April 18. 2024. 9:09

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Wikileaks founder Assange should not be extradited to the US, Germany’s Scholz says


British judges should protect Wikileaks founder Julian Assange from extradition to the US, German Chancellor Olaf Scholz said on Monday (4 March) in an unusual intervention, adding that the proportionality of Assange’s punishment in the US was questionable.

Assange is facing extradition from the UK to the US based on a 2022 British ruling that the step would be permissible.

His lawyers have asked the UK’s High Court to allow a final appeal, with a hearing on the matter taking place two weeks ago and the verdict still pending.

In light of recent developments, the German chancellor (SPD/S&D) spoke out in support of Assange at a Q&A session at a school in Baden-Württemberg.

“I believe it would be good if the British courts would grant him the necessary protection, because he is facing prosecution in the United States, as he has leaked American state secrets,” Scholz said in Sindelfingen.

The chances that British courts would intervene to protect Assange have increased, he argued.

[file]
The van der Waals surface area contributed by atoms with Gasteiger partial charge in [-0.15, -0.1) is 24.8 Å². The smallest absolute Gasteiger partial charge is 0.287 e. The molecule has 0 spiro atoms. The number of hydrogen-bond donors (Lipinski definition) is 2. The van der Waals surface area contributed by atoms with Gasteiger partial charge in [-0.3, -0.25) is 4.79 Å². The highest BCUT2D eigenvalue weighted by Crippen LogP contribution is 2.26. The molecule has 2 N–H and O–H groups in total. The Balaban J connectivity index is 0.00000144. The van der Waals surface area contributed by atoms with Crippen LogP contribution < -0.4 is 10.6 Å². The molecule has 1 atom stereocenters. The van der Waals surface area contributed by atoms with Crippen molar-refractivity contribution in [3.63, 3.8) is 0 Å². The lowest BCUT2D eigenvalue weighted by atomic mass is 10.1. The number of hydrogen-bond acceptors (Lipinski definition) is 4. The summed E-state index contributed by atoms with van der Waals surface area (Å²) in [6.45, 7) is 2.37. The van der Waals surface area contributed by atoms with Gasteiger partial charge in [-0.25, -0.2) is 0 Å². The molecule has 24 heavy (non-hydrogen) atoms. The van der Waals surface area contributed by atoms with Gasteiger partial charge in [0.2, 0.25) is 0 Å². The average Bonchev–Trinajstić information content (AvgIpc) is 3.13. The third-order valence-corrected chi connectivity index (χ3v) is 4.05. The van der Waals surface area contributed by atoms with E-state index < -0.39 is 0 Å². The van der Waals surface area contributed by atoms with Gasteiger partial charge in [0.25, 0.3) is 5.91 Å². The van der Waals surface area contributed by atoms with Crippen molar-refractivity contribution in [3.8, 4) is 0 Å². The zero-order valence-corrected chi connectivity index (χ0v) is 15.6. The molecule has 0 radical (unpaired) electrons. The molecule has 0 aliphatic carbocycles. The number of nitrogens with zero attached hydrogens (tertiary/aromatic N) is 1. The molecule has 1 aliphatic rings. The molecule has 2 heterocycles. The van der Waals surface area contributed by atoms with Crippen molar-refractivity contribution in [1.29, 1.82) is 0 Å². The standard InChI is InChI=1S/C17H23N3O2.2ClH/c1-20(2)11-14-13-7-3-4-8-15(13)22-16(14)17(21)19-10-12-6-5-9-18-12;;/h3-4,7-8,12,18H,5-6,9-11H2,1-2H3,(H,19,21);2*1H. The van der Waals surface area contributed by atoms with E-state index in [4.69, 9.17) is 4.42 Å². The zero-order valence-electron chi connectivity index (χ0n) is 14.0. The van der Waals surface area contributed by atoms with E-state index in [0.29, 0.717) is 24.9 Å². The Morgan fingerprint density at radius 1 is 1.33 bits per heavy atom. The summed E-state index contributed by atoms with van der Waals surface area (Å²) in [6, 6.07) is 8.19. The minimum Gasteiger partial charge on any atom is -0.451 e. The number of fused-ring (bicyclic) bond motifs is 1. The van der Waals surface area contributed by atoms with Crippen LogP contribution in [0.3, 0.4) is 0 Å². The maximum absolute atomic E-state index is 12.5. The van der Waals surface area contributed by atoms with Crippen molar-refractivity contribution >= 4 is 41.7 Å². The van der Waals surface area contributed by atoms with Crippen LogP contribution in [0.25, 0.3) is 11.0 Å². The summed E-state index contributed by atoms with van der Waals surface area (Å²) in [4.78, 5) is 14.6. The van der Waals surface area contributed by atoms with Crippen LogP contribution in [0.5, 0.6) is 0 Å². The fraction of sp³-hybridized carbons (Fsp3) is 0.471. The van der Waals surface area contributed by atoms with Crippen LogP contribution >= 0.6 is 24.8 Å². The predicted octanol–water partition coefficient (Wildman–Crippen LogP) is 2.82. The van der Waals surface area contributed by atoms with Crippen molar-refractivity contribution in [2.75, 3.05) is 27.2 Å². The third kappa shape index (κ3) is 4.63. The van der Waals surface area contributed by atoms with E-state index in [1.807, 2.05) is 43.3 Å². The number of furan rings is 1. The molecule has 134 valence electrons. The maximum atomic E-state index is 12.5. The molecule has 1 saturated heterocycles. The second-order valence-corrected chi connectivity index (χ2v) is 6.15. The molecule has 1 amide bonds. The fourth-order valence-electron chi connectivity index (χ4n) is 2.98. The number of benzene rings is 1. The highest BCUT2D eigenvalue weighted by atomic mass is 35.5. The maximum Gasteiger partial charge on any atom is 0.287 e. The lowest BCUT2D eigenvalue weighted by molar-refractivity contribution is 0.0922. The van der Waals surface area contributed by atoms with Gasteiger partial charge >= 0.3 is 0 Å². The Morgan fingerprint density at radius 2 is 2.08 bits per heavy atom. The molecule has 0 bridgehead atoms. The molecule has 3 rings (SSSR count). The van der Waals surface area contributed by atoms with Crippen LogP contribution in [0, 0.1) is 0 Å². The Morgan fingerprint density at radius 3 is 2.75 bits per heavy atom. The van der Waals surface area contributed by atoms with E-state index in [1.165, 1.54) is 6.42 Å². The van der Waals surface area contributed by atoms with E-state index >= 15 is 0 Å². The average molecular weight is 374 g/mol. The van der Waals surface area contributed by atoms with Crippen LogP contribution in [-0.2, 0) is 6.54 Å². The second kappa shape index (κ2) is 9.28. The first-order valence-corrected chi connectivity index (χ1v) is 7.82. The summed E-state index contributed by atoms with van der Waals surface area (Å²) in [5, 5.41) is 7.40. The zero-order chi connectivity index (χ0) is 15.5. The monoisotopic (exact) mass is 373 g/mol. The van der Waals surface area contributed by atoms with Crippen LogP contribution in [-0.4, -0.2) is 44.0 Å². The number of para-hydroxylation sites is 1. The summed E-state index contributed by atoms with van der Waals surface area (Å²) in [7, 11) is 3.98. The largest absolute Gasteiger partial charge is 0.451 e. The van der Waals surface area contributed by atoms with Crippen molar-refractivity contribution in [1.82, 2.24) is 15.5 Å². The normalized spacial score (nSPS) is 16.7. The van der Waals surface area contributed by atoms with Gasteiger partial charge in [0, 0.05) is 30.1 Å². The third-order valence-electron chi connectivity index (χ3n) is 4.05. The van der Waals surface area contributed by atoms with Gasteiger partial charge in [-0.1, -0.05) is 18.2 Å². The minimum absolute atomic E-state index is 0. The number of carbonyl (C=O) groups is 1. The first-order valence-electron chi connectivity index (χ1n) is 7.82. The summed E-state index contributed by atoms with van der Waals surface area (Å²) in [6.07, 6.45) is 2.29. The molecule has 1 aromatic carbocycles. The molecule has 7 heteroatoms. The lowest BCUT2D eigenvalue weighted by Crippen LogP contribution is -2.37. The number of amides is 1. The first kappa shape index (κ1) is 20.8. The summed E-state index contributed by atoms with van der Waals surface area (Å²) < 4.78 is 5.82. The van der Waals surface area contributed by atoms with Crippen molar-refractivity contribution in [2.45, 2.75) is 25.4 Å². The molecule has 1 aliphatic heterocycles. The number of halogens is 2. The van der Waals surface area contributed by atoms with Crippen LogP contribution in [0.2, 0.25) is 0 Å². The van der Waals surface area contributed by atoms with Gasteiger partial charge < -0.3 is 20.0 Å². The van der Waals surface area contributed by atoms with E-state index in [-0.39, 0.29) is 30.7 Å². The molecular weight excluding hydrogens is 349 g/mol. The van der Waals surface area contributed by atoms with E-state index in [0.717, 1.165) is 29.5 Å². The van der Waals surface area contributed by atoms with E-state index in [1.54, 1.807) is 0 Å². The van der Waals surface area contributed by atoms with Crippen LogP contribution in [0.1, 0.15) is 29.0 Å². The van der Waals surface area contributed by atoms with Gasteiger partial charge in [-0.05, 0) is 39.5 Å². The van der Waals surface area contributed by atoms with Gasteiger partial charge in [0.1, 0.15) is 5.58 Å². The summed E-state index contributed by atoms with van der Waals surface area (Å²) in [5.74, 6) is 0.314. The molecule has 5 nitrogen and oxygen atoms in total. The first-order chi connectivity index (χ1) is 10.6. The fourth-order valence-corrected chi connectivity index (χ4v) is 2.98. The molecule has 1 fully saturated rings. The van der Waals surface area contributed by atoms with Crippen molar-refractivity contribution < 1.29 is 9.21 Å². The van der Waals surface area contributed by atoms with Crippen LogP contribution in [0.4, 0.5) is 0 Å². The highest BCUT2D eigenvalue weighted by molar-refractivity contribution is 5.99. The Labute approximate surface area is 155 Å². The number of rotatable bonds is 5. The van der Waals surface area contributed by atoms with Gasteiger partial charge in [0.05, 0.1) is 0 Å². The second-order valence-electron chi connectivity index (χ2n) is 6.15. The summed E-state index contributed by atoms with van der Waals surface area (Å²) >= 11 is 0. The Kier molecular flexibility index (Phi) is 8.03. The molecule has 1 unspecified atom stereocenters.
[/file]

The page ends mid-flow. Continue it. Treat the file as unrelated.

US representatives “were unable to assure British judges during the last negotiations that the possible punishment would be within a justifiable range from the UK point of view”, he argued.

Assange could be facing up to 175 years in prison in the United States. He has been imprisoned in the UK for five years, following seven years of exile in the Ecuadorian embassy in London. Assange had stayed there to avoid extradition to Sweden in a separate case, as he feared it would entail his extradition to the US.

The US government wants to try Assange on espionage charges for publishing a vast number of confidential documents on his platform Wikileaks.

The US claims the information, leaked by whistleblower Chelsea Manning, has compromised security personnel.

Scholz’s intervention came as an unusual step as other heads of government have preferred to keep a low profile on the sensitive issue.

His Green vice-chancellor, Robert Habeck, who had previously stated his support for “a fair trial” for Assange, refused to answer a similar question at a press conference two weeks ago.

He would not comment on a court case in a different country, Habeck said.

Read more with Euractiv

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